If you add:

autoload -U select-word-style
zle -N select-word-style
bindkey '\ez' select-word-style

to you ~/.zshrc, then upon pressing Alt+Z, you'll get the choice:

Word styles (hit return for more detail):
(b)ash (n)ormal (s)hell (w)hitespace (d)efault (q)uit
(B), (N), (S), (W) as above with subword matching
?

After pressing "return for more detail":

(b)ash:       Word characters are alphanumerics only
(n)ormal:     Word characters are alphanumerics plus $WORDCHARS
(s)hell:      Words are command arguments using shell syntax
(w)hitespace: Words are whitespace-delimited
(d)efault:    Use default, no special handling (usually same as `n')
(q)uit:       Quit without setting a new style

so pressing S would allow you to transpose two shell words (so including those containing quoted spaces or command substitutions...) with Alt+T (or delete one with Ctrl+W, move back one with Alt+B, etc).

See

info zsh select-word-style

for details (assuming the zsh documentation has been installed on your system (zsh-doc package on Debian and derivatives)).

You'll find a section there that looks like it has been especially written for you which you can adapt to specify how you want transpose-words to behave whenever the cursor is on a filename or in-between words, etc:

Here are some examples of use of the word-context style to extend the context.

   zstyle ':zle:*' word-context \
          "*/*" filename "[[:space:]]" whitespace
   zstyle ':zle:transpose-words:whitespace' word-style shell
   zstyle ':zle:transpose-words:filename' word-style normal
   zstyle ':zle:transpose-words:filename' word-chars ''

This provides two different ways of using transpose-words depending on whether the cursor is on whitespace between words or on a filename, here any word containing a /. On whitespace, complete arguments as defined by standard shell rules will be transposed. In a filename, only alphanumerics will be transposed. Elsewhere, words will be transposed using the default style for :zle:transpose-words.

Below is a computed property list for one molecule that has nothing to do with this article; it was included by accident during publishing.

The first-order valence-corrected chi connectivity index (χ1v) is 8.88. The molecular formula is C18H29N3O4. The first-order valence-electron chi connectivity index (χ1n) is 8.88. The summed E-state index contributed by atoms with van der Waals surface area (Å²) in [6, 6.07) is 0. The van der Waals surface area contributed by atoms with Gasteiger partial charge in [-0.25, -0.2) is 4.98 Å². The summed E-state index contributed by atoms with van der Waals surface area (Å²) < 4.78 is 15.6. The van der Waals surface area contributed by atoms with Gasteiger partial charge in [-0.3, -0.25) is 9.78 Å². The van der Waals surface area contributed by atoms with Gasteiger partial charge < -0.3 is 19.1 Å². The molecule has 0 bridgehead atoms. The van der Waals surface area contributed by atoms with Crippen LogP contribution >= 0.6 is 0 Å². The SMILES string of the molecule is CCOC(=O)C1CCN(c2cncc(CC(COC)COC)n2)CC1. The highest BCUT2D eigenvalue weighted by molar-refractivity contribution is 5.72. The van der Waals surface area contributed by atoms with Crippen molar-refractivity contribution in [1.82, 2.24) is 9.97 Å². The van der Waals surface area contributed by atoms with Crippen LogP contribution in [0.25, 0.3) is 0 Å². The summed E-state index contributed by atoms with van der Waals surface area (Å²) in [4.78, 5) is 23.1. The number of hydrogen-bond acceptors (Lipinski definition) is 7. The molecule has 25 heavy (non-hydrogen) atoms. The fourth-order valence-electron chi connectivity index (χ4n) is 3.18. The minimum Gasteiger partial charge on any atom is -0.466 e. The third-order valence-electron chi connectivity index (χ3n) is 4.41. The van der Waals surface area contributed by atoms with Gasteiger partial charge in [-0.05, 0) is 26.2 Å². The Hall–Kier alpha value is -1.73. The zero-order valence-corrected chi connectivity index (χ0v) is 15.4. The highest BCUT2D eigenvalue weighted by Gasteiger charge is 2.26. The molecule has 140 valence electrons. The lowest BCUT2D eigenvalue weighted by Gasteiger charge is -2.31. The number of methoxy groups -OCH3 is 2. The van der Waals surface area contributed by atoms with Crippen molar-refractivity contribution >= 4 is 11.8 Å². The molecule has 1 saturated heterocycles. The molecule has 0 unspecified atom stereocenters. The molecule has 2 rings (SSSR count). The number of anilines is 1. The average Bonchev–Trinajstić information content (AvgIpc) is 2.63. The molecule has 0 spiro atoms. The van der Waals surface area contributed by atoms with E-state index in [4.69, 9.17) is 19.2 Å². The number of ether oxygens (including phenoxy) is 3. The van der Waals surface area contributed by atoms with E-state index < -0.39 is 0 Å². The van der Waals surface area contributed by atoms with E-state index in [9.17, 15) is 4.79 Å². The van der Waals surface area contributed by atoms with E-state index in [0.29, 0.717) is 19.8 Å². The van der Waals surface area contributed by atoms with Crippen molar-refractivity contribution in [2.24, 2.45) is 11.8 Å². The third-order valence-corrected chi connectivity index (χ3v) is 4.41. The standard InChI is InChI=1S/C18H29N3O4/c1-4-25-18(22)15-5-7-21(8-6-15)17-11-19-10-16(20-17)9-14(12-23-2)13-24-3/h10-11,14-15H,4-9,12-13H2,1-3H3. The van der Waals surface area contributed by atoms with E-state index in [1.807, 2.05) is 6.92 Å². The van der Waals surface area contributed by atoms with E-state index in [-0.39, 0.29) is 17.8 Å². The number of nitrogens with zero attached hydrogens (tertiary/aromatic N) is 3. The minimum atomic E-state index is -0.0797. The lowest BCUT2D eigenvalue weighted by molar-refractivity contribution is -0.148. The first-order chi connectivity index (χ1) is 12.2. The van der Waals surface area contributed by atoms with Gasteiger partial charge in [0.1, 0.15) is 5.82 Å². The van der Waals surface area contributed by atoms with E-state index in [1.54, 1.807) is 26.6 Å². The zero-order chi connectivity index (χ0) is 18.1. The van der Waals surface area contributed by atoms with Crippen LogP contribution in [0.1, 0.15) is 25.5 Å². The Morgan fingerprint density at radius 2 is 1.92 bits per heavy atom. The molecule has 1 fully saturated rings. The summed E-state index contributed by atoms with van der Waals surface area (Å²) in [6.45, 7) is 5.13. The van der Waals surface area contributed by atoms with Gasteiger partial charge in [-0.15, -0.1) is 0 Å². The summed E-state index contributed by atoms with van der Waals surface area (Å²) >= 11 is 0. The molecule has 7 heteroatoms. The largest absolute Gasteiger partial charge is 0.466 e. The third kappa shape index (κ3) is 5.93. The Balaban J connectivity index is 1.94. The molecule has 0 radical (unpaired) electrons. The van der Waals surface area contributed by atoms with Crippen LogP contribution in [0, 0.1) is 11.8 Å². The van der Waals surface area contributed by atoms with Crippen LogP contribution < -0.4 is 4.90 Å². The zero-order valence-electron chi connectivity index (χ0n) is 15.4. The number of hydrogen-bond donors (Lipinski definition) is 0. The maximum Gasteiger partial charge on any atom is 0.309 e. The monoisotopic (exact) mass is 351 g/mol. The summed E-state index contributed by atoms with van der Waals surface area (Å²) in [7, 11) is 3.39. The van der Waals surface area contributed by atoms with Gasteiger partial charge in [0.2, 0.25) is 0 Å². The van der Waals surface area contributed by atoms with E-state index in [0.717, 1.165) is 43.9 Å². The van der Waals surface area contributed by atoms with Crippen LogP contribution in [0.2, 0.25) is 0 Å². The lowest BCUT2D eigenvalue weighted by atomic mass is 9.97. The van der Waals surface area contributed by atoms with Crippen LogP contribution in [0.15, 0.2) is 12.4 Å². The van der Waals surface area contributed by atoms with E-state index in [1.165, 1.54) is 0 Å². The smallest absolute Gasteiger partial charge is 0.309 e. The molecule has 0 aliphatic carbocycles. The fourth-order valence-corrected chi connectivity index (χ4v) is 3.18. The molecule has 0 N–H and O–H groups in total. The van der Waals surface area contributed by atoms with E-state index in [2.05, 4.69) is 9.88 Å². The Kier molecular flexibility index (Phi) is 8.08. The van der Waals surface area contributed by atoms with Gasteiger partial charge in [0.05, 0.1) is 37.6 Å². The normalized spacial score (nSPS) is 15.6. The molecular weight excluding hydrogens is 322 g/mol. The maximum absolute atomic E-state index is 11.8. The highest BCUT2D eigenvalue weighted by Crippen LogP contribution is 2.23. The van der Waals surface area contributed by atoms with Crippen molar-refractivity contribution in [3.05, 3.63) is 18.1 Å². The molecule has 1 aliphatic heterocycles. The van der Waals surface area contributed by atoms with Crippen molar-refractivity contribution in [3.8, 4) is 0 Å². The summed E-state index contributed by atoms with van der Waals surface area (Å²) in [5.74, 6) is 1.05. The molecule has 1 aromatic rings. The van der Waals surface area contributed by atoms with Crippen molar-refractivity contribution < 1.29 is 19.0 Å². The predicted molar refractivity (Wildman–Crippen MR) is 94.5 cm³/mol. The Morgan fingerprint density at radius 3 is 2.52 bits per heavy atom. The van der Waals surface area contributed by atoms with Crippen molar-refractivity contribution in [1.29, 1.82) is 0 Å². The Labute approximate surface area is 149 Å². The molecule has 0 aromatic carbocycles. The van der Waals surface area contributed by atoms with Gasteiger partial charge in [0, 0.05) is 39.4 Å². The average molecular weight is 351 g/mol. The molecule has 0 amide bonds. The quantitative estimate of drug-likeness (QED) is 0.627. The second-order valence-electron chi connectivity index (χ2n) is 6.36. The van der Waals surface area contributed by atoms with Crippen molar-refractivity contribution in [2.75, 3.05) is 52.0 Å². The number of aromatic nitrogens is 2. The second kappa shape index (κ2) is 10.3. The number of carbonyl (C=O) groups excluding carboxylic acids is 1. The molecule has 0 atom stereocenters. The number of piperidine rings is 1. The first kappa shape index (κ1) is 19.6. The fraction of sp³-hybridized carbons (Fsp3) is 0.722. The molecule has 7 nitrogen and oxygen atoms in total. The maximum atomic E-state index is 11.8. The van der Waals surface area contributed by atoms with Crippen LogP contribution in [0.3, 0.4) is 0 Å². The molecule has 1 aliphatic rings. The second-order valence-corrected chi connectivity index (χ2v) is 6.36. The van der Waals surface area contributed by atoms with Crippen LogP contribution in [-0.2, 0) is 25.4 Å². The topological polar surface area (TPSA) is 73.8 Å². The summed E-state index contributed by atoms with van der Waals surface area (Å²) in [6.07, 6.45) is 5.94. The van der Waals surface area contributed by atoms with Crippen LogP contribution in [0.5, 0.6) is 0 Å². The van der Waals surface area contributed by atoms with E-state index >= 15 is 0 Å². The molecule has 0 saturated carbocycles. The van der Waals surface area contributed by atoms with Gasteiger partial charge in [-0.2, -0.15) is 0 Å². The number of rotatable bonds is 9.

For instance, with:

autoload -U select-word-style
zle -N select-word-style
bindkey '\ez' select-word-style
select-word-style normal
zstyle :zle:transpose-words word-style shell

transpose-words would work with shell words always while all other word widgets would use the normal definition of word, and you could still use Alt+Z to change it (for widgets other than transpose-words).

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  • Thank you so much for showing me this! It does seem based on this that I can configure what a word is for my purposes (and then probably can make a keybind that can do really basic magic on shell-words as I described in my question) but the concept of word is singular, meaning I'll just need to restore the word notion back to the way it was at the end of my routine, so my e.g. delete-word binding will continue to work as I'm used to (e.g. one path segment at a time). – Steven Lu Jan 9 at 22:28
  • @StevenLu, as you can see in the quote of the manual I included, you can also select different word styles for different widgets and also different word styles depending on context. – Stéphane Chazelas Jan 9 at 22:30
  • This documentation was pretty hard to find. Indeed I needed the zsh-doc package. Thanks again. – Steven Lu Jan 9 at 23:04
  • I tried a bunch of things but was unable to make transpose-words do anything correctly for arguments that look like "multi word arg" or multi/word/arg. transpose word is always ignoring the quotes and slashes and transposing alphanumeric words, which is not what I'm trying to do. – Steven Lu Jan 9 at 23:49
  • @StevenLu, see edit. Try it first with zsh -f. If it works with -f but not without, possibly you have a oh-my-zsh plugin that conflicts with select-word-style. – Stéphane Chazelas Jan 10 at 7:21